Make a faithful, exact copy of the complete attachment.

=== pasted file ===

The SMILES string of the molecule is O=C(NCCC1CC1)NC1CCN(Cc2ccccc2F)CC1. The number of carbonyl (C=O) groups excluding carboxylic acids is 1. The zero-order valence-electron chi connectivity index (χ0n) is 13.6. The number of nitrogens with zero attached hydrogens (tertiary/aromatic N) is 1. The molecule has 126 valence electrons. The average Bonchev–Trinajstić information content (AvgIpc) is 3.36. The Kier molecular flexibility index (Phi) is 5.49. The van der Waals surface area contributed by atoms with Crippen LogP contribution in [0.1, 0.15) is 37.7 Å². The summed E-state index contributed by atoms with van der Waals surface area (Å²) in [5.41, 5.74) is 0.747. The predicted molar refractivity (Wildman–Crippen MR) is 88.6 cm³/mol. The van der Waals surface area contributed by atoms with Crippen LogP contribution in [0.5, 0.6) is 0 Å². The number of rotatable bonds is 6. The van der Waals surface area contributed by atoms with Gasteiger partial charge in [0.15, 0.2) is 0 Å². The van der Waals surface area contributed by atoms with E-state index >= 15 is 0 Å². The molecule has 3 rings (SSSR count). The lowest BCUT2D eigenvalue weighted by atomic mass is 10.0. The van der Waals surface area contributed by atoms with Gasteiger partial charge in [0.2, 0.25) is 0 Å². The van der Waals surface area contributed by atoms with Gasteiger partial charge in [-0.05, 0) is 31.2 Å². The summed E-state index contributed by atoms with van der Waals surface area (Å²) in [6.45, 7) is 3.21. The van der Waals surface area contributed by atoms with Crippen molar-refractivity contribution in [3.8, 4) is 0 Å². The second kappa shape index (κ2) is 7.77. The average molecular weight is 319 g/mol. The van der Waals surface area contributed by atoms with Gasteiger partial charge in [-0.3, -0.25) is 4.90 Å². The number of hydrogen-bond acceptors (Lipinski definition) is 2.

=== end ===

The SMILES string of the molecule is O=C(NCCC1CC1)NC1CCN(Cc2ccccc2F)CC1. The number of carbonyl (C=O) groups excluding carboxylic acids is 1. The zero-order valence-electron chi connectivity index (χ0n) is 13.6. The number of nitrogens with zero attached hydrogens (tertiary/aromatic N) is 1. The molecule has 126 valence electrons. The average Bonchev–Trinajstić information content (AvgIpc) is 3.36. The Kier molecular flexibility index (Phi) is 5.49. The van der Waals surface area contributed by atoms with Crippen LogP contribution in [0.1, 0.15) is 37.7 Å². The summed E-state index contributed by atoms with van der Waals surface area (Å²) in [5.41, 5.74) is 0.747. The predicted molar refractivity (Wildman–Crippen MR) is 88.6 cm³/mol. The van der Waals surface area contributed by atoms with Crippen LogP contribution in [0.5, 0.6) is 0 Å². The number of rotatable bonds is 6. The van der Waals surface area contributed by atoms with Gasteiger partial charge in [0.15, 0.2) is 0 Å². The van der Waals surface area contributed by atoms with E-state index >= 15 is 0 Å². The molecule has 3 rings (SSSR count). The lowest BCUT2D eigenvalue weighted by atomic mass is 10.0. The van der Waals surface area contributed by atoms with Gasteiger partial charge in [0.2, 0.25) is 0 Å². The van der Waals surface area contributed by atoms with Gasteiger partial charge in [-0.05, 0) is 31.2 Å². The summed E-state index contributed by atoms with van der Waals surface area (Å²) in [6.45, 7) is 3.21. The van der Waals surface area contributed by atoms with Crippen molar-refractivity contribution in [3.8, 4) is 0 Å². The second kappa shape index (κ2) is 7.77. The average molecular weight is 319 g/mol. The van der Waals surface area contributed by atoms with Gasteiger partial charge in [-0.3, -0.25) is 4.90 Å². The number of hydrogen-bond acceptors (Lipinski definition) is 2.